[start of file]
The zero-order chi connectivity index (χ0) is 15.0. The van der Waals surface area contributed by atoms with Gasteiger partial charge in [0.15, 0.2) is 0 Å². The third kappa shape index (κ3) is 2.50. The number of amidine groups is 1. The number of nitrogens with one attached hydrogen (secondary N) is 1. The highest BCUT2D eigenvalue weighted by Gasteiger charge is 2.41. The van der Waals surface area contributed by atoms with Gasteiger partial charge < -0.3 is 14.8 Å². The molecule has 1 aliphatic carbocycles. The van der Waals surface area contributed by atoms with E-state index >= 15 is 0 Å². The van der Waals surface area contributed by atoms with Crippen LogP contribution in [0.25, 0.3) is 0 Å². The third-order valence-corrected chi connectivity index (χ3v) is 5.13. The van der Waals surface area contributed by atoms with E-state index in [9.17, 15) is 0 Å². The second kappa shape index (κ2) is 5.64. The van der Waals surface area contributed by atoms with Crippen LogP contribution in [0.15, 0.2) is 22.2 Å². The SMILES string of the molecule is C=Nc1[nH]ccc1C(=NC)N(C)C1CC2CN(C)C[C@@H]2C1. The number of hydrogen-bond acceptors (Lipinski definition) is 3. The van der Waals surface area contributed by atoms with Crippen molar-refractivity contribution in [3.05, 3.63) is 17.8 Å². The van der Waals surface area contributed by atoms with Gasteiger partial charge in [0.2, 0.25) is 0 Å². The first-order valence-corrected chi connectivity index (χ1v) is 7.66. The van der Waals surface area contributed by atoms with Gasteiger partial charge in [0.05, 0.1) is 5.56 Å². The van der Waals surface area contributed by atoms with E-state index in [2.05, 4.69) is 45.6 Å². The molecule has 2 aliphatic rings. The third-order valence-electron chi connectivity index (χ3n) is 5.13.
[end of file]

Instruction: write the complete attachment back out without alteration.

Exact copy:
The zero-order chi connectivity index (χ0) is 15.0. The van der Waals surface area contributed by atoms with Gasteiger partial charge in [0.15, 0.2) is 0 Å². The third kappa shape index (κ3) is 2.50. The number of amidine groups is 1. The number of nitrogens with one attached hydrogen (secondary N) is 1. The highest BCUT2D eigenvalue weighted by Gasteiger charge is 2.41. The van der Waals surface area contributed by atoms with Gasteiger partial charge < -0.3 is 14.8 Å². The molecule has 1 aliphatic carbocycles. The van der Waals surface area contributed by atoms with E-state index >= 15 is 0 Å². The van der Waals surface area contributed by atoms with Crippen LogP contribution in [0.25, 0.3) is 0 Å². The third-order valence-corrected chi connectivity index (χ3v) is 5.13. The van der Waals surface area contributed by atoms with E-state index in [9.17, 15) is 0 Å². The second kappa shape index (κ2) is 5.64. The van der Waals surface area contributed by atoms with Crippen LogP contribution in [0.15, 0.2) is 22.2 Å². The SMILES string of the molecule is C=Nc1[nH]ccc1C(=NC)N(C)C1CC2CN(C)C[C@@H]2C1. The number of hydrogen-bond acceptors (Lipinski definition) is 3. The van der Waals surface area contributed by atoms with Crippen molar-refractivity contribution in [3.05, 3.63) is 17.8 Å². The van der Waals surface area contributed by atoms with Gasteiger partial charge in [0.2, 0.25) is 0 Å². The first-order valence-corrected chi connectivity index (χ1v) is 7.66. The van der Waals surface area contributed by atoms with Gasteiger partial charge in [0.05, 0.1) is 5.56 Å². The van der Waals surface area contributed by atoms with E-state index in [2.05, 4.69) is 45.6 Å². The molecule has 2 aliphatic rings. The third-order valence-electron chi connectivity index (χ3n) is 5.13.